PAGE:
Setsul, idk why you assumed I thought this is a lottery, thinking that I claimed floating point arithmetic was random. You completely misunderstood me if you think I claimed something so obviously wrong, and I am not sure why you would invest so much time into disproving this false premise rather than understand what I said better.
Now, let's look back at the whole point of this discussion, which in your many paragraphs, you granted only one sentence to: "Why that happens is a different rabbit hole.", where there is some kind of variation that causes some servers to grant 40 and on others grant 41.
If you actually look at the source code for glibc (or UCRT, if you reverse engineered it), you'll see they don't use the instructions you mentioned. This is why in my response, I expected this to be the most likely cause of that difference, and then put a very, very low chance on some other system. These implementations are constant on any one system, but vary based on what implementation is on that system. Far from the "random" you somehow interpreted.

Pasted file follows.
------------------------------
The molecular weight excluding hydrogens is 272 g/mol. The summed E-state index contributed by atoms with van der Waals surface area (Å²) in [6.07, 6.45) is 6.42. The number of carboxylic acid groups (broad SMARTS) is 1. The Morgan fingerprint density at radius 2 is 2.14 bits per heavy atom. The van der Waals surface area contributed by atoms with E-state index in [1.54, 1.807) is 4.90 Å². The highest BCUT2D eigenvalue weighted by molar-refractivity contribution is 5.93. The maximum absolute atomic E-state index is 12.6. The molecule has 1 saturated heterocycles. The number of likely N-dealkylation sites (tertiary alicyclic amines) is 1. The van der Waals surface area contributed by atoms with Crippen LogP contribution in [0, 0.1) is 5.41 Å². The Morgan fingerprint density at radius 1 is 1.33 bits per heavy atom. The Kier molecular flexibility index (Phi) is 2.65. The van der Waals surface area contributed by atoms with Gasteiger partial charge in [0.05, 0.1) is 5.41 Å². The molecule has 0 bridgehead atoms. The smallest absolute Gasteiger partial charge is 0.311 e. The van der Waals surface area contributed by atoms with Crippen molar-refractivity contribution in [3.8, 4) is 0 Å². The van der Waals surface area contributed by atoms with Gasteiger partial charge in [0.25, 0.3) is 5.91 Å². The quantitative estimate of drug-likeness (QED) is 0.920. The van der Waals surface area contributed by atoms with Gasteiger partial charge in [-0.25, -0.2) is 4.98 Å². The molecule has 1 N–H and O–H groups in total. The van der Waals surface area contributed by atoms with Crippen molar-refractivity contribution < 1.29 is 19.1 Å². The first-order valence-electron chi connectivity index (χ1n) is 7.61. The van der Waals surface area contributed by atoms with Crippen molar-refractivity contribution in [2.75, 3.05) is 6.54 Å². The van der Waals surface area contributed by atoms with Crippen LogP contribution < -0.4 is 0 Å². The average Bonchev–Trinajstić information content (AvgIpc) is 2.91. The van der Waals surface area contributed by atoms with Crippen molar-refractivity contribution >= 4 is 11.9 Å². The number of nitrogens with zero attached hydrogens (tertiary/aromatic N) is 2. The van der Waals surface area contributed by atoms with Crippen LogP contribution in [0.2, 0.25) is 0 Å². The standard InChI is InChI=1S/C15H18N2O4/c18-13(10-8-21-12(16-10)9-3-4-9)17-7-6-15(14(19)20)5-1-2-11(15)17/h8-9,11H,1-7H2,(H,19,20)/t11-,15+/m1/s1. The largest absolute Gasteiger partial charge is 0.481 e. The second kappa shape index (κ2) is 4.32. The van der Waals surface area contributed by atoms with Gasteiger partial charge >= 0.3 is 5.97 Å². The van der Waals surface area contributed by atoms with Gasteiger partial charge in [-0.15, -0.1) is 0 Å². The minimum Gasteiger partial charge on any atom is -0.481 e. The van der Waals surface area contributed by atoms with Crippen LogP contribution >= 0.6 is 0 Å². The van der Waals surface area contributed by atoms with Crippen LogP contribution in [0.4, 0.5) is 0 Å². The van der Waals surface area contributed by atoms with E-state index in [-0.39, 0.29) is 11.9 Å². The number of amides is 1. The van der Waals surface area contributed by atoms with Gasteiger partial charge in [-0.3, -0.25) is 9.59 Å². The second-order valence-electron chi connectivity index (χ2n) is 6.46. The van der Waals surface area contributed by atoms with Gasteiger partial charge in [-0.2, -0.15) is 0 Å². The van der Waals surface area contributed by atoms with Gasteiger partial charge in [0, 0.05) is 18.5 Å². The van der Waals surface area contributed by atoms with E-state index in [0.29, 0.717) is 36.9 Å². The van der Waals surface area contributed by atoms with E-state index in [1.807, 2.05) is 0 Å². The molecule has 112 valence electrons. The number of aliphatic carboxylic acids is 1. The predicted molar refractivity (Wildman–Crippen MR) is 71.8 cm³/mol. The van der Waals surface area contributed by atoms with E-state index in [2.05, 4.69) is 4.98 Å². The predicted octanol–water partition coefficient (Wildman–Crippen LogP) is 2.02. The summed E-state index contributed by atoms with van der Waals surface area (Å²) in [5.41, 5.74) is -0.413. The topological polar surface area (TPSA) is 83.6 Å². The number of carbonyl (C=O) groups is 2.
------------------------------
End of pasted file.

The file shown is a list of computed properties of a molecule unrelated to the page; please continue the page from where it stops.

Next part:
Anyways, to make it more clear: when I laid out every single aspect of the system which computes this value (notice how I listed out operation (4) but did not identify it as a cause, because there was no new data involved in the operation), and talked about error, I was talking about the IEEE 754 representations of those values, but I didn't bother to actually check the representation as you did, so thank you for that. To be even more specific:
"combined with the result of (1). Given that this is a ceil, you wouldn't need a huge error for it to bump up to 41."
I was talking about the representation of 0.2f, which I did not look at exactly, but suspected was the cause.
"it is likely the attribute manager causing it (3), but I find it extremely unlikely it could create an error large enough to see this discrepancy."
I was talking about the representations of the various numbers used in the attribute manager system, which again, I did not bother to look up.
Given that "floating point error" is a standard term, I struggle to see what really tripped you up here and caused you to so confidently write up this response without a single doubt. Looking forward to your reply. Hope this finds you well.